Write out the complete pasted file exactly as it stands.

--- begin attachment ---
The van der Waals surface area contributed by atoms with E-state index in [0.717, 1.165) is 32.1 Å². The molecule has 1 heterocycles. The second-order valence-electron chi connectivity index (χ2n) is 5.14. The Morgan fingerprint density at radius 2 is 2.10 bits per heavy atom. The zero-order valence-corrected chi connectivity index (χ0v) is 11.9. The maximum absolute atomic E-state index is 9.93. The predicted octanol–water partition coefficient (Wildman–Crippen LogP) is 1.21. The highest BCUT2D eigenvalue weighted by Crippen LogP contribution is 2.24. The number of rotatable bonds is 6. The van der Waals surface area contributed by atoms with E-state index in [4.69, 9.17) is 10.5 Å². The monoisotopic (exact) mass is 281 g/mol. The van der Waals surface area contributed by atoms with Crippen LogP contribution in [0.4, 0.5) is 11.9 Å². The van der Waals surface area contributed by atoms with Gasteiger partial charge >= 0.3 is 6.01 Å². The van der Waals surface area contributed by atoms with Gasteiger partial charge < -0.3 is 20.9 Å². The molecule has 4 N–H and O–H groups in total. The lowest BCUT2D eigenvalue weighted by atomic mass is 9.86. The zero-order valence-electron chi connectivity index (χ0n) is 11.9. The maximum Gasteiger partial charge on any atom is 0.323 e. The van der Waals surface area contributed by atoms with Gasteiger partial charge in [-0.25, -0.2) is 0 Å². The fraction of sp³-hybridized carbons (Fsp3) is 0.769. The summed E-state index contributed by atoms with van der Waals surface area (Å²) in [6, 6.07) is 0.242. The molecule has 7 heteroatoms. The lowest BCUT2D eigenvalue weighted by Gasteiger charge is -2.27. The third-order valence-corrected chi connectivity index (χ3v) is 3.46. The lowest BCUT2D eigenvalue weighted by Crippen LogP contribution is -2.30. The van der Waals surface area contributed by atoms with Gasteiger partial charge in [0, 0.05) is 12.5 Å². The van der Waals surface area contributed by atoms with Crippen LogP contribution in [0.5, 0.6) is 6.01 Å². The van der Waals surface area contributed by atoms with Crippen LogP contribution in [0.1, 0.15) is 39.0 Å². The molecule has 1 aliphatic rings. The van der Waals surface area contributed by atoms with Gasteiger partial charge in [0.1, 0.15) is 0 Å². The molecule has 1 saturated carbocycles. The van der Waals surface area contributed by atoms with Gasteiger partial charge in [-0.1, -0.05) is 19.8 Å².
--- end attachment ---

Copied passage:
The van der Waals surface area contributed by atoms with E-state index in [0.717, 1.165) is 32.1 Å². The molecule has 1 heterocycles. The second-order valence-electron chi connectivity index (χ2n) is 5.14. The Morgan fingerprint density at radius 2 is 2.10 bits per heavy atom. The zero-order valence-corrected chi connectivity index (χ0v) is 11.9. The maximum absolute atomic E-state index is 9.93. The predicted octanol–water partition coefficient (Wildman–Crippen LogP) is 1.21. The highest BCUT2D eigenvalue weighted by Crippen LogP contribution is 2.24. The number of rotatable bonds is 6. The van der Waals surface area contributed by atoms with E-state index in [4.69, 9.17) is 10.5 Å². The monoisotopic (exact) mass is 281 g/mol. The van der Waals surface area contributed by atoms with Crippen LogP contribution in [0.4, 0.5) is 11.9 Å². The van der Waals surface area contributed by atoms with Gasteiger partial charge >= 0.3 is 6.01 Å². The van der Waals surface area contributed by atoms with Gasteiger partial charge < -0.3 is 20.9 Å². The molecule has 4 N–H and O–H groups in total. The lowest BCUT2D eigenvalue weighted by atomic mass is 9.86. The zero-order valence-electron chi connectivity index (χ0n) is 11.9. The maximum Gasteiger partial charge on any atom is 0.323 e. The van der Waals surface area contributed by atoms with Gasteiger partial charge in [-0.25, -0.2) is 0 Å². The fraction of sp³-hybridized carbons (Fsp3) is 0.769. The summed E-state index contributed by atoms with van der Waals surface area (Å²) in [6, 6.07) is 0.242. The molecule has 7 heteroatoms. The lowest BCUT2D eigenvalue weighted by Gasteiger charge is -2.27. The third-order valence-corrected chi connectivity index (χ3v) is 3.46. The lowest BCUT2D eigenvalue weighted by Crippen LogP contribution is -2.30. The van der Waals surface area contributed by atoms with Gasteiger partial charge in [0, 0.05) is 12.5 Å². The van der Waals surface area contributed by atoms with Crippen LogP contribution in [0.5, 0.6) is 6.01 Å². The van der Waals surface area contributed by atoms with Crippen LogP contribution in [0.1, 0.15) is 39.0 Å². The molecule has 1 aliphatic rings. The van der Waals surface area contributed by atoms with Gasteiger partial charge in [0.1, 0.15) is 0 Å². The molecule has 1 saturated carbocycles. The van der Waals surface area contributed by atoms with Gasteiger partial charge in [-0.1, -0.05) is 19.8 Å².